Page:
Oklahoma orders Johnson & Johnson to pay $573 in opioid trial

Johnson & Johnson CEO Alex Gorsky speaks at the pharmaceutical company's 2013 shareholder meeting. A judge in Oklahoma ordered the company to pay the state $572 million for its role in the opioid crisis. File Photo courtesy Johnson & Johnson

Aug. 26 (UPI) — An Oklahoma judge on Monday ordered drugmaker Johnson & Johnson to pay the state $573 million for the company’s role in the opioid crisis.

District Judge Thad Balkman ruled that Johnson & Johnson and its subsidiary Janssen Pharmaceuticals created a “nuisance as defined by [the law]” that compromised the health and safety of thousands of Oklahomans by marketing and promoting opioids.

“Specifically, defendants caused an opioid crisis that’s evidenced by increased rates of addiction, overdose deaths and neonatal abstinence syndrome,” Balkman said.

In its lawsuit, the Oklahoma attorney general’s office said Johnson & Johnson contracted with poppy growers to supply 60 percent of the opiate ingredients that drug companies used in drugs such as oxycodone. The lawsuit also said the company manufactured its own opioids through Janssen, creating a pill that it sold the rights to in 2015 and a fentanyl patch it continues to produce.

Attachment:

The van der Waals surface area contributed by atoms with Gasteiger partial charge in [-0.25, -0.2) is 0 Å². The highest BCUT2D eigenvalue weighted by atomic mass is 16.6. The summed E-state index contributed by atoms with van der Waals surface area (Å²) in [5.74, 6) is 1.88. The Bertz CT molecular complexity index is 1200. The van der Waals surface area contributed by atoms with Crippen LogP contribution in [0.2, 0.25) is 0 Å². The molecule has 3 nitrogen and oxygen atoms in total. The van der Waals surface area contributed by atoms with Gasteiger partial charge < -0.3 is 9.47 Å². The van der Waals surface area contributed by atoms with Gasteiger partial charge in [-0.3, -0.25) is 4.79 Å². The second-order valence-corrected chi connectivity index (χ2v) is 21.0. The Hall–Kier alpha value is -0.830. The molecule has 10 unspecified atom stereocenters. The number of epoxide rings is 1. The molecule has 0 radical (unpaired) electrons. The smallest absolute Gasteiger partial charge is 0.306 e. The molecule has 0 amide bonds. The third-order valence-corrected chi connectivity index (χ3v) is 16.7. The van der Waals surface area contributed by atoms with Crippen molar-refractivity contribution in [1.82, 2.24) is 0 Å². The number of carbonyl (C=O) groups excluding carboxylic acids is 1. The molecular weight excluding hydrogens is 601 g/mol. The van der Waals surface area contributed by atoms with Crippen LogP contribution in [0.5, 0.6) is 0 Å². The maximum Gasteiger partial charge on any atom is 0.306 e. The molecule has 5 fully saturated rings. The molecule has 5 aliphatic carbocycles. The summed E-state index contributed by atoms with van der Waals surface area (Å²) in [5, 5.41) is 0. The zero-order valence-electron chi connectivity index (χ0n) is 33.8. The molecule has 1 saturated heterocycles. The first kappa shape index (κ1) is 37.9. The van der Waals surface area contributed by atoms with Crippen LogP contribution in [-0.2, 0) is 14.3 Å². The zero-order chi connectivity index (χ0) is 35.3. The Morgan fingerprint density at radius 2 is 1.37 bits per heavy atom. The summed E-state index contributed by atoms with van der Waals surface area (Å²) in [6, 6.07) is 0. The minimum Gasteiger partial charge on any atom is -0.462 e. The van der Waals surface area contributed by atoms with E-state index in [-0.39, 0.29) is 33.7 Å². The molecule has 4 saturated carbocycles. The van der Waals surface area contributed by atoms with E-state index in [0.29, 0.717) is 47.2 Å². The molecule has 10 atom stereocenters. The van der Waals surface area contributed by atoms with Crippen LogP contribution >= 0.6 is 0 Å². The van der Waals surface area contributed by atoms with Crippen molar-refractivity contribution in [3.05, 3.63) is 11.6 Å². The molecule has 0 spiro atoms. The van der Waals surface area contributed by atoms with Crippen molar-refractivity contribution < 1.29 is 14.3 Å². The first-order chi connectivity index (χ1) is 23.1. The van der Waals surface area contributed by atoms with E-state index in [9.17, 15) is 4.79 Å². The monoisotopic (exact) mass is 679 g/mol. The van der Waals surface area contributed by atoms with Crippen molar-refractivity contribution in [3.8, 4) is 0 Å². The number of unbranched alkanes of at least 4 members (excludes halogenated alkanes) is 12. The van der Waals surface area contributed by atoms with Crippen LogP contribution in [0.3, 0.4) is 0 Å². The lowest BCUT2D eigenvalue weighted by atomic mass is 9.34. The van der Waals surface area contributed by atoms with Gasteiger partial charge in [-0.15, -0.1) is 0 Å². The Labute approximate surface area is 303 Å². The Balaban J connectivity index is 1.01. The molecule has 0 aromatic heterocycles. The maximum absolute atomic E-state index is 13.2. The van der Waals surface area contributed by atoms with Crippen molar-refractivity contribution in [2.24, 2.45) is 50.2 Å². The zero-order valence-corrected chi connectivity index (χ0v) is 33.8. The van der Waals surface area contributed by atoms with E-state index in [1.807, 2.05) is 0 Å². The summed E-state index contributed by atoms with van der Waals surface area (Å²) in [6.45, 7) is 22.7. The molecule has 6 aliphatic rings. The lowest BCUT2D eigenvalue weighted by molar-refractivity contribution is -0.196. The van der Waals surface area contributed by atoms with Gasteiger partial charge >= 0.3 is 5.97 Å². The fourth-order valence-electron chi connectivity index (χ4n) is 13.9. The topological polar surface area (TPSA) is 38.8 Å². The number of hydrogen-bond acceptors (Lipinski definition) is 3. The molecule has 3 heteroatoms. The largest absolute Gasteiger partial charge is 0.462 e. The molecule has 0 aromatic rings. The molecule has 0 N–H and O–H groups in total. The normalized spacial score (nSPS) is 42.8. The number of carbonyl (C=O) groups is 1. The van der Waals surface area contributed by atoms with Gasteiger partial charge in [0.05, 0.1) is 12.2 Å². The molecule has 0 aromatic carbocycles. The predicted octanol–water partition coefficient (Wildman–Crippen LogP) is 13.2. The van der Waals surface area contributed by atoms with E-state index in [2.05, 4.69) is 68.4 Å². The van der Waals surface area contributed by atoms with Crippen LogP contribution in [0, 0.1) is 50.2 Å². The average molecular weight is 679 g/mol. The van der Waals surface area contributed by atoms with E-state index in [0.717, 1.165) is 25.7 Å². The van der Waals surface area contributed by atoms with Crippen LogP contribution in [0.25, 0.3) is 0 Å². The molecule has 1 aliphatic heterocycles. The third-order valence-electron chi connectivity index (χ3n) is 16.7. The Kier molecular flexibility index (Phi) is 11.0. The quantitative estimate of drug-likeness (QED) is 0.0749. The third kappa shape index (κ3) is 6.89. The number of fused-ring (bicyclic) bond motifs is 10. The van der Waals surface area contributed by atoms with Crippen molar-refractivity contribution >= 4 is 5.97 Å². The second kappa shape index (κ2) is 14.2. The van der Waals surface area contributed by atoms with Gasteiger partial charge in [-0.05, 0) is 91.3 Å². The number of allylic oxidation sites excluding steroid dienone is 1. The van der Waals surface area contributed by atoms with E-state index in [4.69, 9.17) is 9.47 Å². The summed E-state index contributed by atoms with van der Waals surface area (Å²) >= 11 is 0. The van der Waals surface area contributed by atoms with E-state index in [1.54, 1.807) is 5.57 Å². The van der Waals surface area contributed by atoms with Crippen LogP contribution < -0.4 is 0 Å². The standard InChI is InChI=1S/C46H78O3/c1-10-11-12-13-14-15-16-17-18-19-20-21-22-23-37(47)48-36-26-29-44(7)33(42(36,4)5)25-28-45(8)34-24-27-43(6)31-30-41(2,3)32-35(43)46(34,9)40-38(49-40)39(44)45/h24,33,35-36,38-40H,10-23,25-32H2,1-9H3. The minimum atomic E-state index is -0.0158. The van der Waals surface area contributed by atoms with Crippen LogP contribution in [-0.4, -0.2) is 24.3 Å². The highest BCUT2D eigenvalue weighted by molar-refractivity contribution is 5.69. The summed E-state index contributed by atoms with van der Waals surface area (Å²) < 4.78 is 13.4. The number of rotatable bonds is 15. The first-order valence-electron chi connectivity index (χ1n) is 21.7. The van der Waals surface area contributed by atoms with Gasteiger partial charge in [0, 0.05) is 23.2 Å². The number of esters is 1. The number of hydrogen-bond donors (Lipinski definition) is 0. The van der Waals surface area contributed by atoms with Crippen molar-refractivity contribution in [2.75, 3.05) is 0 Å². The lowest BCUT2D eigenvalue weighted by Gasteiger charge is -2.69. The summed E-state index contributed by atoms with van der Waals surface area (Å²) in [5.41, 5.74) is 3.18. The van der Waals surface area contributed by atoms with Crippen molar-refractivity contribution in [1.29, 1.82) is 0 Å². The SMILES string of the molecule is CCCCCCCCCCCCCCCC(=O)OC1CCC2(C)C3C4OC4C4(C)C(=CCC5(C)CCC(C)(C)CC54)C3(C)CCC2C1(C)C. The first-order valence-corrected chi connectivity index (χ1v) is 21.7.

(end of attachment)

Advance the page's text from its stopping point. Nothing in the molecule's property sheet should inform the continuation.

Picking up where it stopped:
Balkman’s ruling agreed with the state’s assertion that Johnson & Johnson trained sales representatives to downplay the risk of opioid addiction, telling doctors that the risk of addiction was 2.6 percent or less if prescribed by a doctor.

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“We’ve shown J&J was at the root cause of this opioid crisis,” lead attorney for the state Brad Beckworth said. “It made billions of dollars from it over a 20-year period. They’ve always denied responsibility and yet at the same time they say they want to make a difference in solving this problem. So do the right thing: come in here, pay the judgment.”

Johnson & Johnson plans to appeal the court’s ruling.

“Janssen did not cause the opioid crisis in Oklahoma and neither the facts nor the law support this outcome,” Johnson & Johnson general counsel Michael Ulmann said. “We recognize the opioid crisis is a tremendously complex public health issue and we have deep sympathy for everyone affected. We are working with partners to find ways to help those in need.”

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